At this historic moment, the world has paused to take in the sight of humanity’s first image of the strangest phenomenon in the known universe, a remarkable legacy of the general theory of relativity: a black hole. I am moved not just by the image; overwhelmingly I am moved by the significance of sharing this experience with strangers around the globe. I am moved by the image of a species looking at an image of a curious empty hole looming in space.

I am at the National Press Club, in Washington, D.C., a hive of excitement. Scientists with the Event Horizon Telescope aspired for years to take the first-ever picture of a supermassive black hole, so when they gathered journalists and scientists together today for a press conference, there wasn’t much doubt as to what we were here to see.

But still, there are surprises.

At the podium is Sheperd Doeleman, the director of the Event Horizon Telescope. He welcomes us, “black hole enthusiasts.” I have the strongest memory of standing at the chalkboard in an otherwise empty classroom at the Massachusetts Institute of Technology with Shep, my funny friend with his funny, unmistakable, burnt-mahogany hair. Covered in chalk dust, we acquired the hard-earned mathematics of Albert Einstein’s theory of relativity.

Read the rest of this article at: Quanta Magazine

News 04.15.19 : Today’s Articles of Interest from Around the Internets

What Cancer Takes Away

News 04.15.19 : Today’s Articles of Interest from Around the Internets

Before I got sick, I’d been making plans for a place for public weeping, hoping to install in major cities a temple where anyone who needed it could get together to cry in good company and with the proper equipment. It would be a precisely imagined architecture of sadness: gargoyles made of night sweat, moldings made of longest minutes, support beams made of I-can’t-go-on-I-must-go-on.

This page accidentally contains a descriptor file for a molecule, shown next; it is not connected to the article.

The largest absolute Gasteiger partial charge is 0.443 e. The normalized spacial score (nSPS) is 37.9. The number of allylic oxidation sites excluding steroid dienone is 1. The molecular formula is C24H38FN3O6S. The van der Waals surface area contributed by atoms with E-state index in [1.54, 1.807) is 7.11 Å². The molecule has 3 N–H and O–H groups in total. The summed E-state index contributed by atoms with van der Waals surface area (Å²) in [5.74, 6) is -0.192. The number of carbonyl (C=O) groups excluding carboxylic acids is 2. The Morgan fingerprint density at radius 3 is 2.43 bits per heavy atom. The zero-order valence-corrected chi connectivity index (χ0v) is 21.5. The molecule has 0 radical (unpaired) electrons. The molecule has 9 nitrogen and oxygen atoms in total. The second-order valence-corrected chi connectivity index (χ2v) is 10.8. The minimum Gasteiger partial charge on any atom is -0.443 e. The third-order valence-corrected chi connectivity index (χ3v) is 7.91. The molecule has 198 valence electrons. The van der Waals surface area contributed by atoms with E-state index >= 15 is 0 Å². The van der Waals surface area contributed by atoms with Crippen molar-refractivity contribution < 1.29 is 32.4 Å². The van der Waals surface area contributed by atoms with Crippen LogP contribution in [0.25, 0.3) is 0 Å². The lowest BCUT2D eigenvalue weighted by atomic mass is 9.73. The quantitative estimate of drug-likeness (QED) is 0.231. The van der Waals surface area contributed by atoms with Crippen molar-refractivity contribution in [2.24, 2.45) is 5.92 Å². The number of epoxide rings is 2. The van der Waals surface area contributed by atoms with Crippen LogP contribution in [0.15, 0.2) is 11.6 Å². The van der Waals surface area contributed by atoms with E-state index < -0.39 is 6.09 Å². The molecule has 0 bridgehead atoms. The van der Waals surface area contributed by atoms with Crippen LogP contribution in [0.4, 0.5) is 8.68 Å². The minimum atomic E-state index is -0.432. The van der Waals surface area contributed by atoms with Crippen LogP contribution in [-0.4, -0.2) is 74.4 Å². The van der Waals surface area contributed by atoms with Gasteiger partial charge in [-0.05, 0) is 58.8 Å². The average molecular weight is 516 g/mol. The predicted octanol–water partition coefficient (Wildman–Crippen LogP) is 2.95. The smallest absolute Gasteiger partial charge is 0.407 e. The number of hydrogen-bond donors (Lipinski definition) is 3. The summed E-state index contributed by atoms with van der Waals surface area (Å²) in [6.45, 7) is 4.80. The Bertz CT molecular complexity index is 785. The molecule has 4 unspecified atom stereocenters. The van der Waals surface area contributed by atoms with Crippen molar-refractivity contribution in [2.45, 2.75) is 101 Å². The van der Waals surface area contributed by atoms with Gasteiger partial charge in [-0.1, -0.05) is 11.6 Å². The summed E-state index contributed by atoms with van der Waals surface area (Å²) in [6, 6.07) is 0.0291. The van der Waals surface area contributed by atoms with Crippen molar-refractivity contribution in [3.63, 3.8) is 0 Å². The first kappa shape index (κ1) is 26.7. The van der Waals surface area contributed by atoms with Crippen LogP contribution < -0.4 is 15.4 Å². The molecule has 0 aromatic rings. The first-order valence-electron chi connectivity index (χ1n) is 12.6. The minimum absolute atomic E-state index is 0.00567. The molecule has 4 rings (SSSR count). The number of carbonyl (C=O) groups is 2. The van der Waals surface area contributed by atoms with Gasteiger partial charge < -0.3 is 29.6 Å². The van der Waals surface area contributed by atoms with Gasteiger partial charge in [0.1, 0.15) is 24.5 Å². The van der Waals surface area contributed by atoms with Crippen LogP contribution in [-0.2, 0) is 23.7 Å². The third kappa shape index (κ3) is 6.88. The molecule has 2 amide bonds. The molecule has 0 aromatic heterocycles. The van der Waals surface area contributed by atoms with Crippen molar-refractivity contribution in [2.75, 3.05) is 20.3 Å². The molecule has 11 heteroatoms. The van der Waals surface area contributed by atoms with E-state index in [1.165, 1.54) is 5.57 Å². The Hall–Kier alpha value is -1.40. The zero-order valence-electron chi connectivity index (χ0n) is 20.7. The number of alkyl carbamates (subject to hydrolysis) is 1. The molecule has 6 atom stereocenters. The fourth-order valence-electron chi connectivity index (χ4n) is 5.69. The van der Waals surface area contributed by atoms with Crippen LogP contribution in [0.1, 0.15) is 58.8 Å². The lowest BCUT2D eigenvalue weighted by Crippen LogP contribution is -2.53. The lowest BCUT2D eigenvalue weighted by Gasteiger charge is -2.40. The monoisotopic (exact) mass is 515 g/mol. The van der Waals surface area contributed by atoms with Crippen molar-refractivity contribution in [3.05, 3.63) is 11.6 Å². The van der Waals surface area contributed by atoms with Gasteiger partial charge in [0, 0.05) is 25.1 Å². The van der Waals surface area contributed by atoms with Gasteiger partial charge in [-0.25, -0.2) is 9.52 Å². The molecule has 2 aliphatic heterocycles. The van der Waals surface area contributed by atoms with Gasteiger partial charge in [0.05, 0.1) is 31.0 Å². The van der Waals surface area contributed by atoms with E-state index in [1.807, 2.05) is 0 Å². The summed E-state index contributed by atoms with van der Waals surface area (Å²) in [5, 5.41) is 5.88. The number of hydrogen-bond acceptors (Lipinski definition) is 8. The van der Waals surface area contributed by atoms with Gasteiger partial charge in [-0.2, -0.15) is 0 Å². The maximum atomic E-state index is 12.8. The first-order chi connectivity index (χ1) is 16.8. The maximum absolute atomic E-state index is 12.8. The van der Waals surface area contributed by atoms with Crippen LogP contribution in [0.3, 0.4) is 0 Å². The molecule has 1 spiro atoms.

When planning the temple, I remembered the existence of people who hate those they call crybabies, and how they might respond with rage to a place full of distraught strangers—a place that exposed suffering as what is shared. It would have been something tremendous to offer those sufferers the exquisite comforts of stately marble troughs in which to collectivize their tears. But I never did this.

Later, when I was sick, I was on a chemotherapy drug with a side effect of endless crying, tears dripping without agency from my eyes no matter what I was feeling or where I was. For months, my body’s sadness disregarded my mind’s attempts to convince me that I was O.K. I cried every minute, whether I was sad or not, my self a mobile, embarrassed monument of tears. I didn’t need to build the temple for weeping, then, having been one. I’ve just always hated it when anyone suffers alone.

The surgeon says the greatest risk factor for breast cancer is having breasts. She won’t give me the initial results of the biopsy if I am alone. My friend Cara, who works for an hourly wage and has no time off, drives out to the suburban medical office on her lunch break so that I can get my diagnosis. In the United States, if you aren’t someone’s child or parent or spouse, the law does not guarantee you leave from work to take care of them.

As Cara and I sit in the skylighted beige of the conference room, waiting for the surgeon to arrive, Cara gives me the small knife she carries in her purse so that I can hold on to it under the table. After all these theatrical prerequisites, what the surgeon says is what we already know: I have at least one cancerous tumor, 3.8 centimetres in diameter, in my left breast. I hand the knife back to Cara damp with sweat. She then returns to work.